Friday, December 15, 2006

Techie blogs I "read"

Although I couldn't write code or install a server if my life depended on it, I do like to read blogs by librarians who can. Although a lot of what gets posted on these blogs goes right over my head, there is a residue of learning that takes place too. I aspire some day to better appreciate the content of these blogs below. (Please forgive my overly brief annotations for each blog, as I can't really do justice to what these folks cover in just a sentence of two.)

Blake's Journal
Blake Carver is an all-around great guy who happens to run LISNews and LISHost, the hosting service for this blog and many other library-themed blogs and sites. In his journal, he frequently discusses the challenges of running a hosting service.

Caveat Lector
Dorothea Salo's got a lot to say about open access, institutional repositories, and much more, and she's not afraid to put it in print.

Dilettante's Ball
Ross Singer from Georgia Tech helped create that library's umlaut project that (as much as I can understand it) improves on the functionality and user interface of SFX.

Disruptive Library Techology Jester
Peter Murray's blog talks, among other things extensively about SOA (service oriented architecture), which is still pretty fuzzy to me.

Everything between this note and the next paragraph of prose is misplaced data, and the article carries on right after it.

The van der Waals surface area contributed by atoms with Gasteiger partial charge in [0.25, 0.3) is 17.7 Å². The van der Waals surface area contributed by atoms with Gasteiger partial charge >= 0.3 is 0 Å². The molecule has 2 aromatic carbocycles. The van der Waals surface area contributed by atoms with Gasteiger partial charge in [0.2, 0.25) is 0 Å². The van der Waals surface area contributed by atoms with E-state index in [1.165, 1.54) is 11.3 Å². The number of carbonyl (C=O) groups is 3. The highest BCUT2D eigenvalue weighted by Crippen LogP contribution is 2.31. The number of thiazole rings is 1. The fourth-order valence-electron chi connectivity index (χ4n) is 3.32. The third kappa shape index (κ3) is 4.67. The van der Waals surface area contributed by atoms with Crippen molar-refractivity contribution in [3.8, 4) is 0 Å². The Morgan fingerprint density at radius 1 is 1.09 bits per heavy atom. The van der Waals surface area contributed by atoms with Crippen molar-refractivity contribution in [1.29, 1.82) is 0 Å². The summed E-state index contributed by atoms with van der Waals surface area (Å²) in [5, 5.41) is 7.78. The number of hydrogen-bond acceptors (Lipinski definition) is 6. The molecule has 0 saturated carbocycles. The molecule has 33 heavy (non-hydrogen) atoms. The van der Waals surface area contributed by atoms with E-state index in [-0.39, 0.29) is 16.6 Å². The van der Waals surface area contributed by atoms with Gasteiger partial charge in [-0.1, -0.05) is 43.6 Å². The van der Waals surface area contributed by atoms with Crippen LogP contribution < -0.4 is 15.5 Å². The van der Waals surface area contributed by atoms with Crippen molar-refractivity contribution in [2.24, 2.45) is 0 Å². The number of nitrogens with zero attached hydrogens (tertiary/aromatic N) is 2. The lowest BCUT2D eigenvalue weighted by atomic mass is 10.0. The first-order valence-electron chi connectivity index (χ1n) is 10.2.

Ryan Eby writes often on issues related to the OPAC and to APIs.

Library Web Chic
Karen Coombs at the University of Houston focuses on web design issues primarily.

One Big Library
Dan Chudnov's blog also features a great series of podcasts that even a non-library-geek geek like me can enjoy and learn form.

OUseful Info
Tony Hirst from Open University authors this blog that mostly "aspirational" for a non-techie like me.

This blog does a better job of explaining itself than I can:
You're busy. You don't have time for a lot of jargon, techie posturing, or attitudes. You've come to the right place. We don't put you down, we don't talk down to you, we just give it to you straight. Come here for accurate, understandable explanations of important information technologies for libraries. Go elsewhere for the hype.



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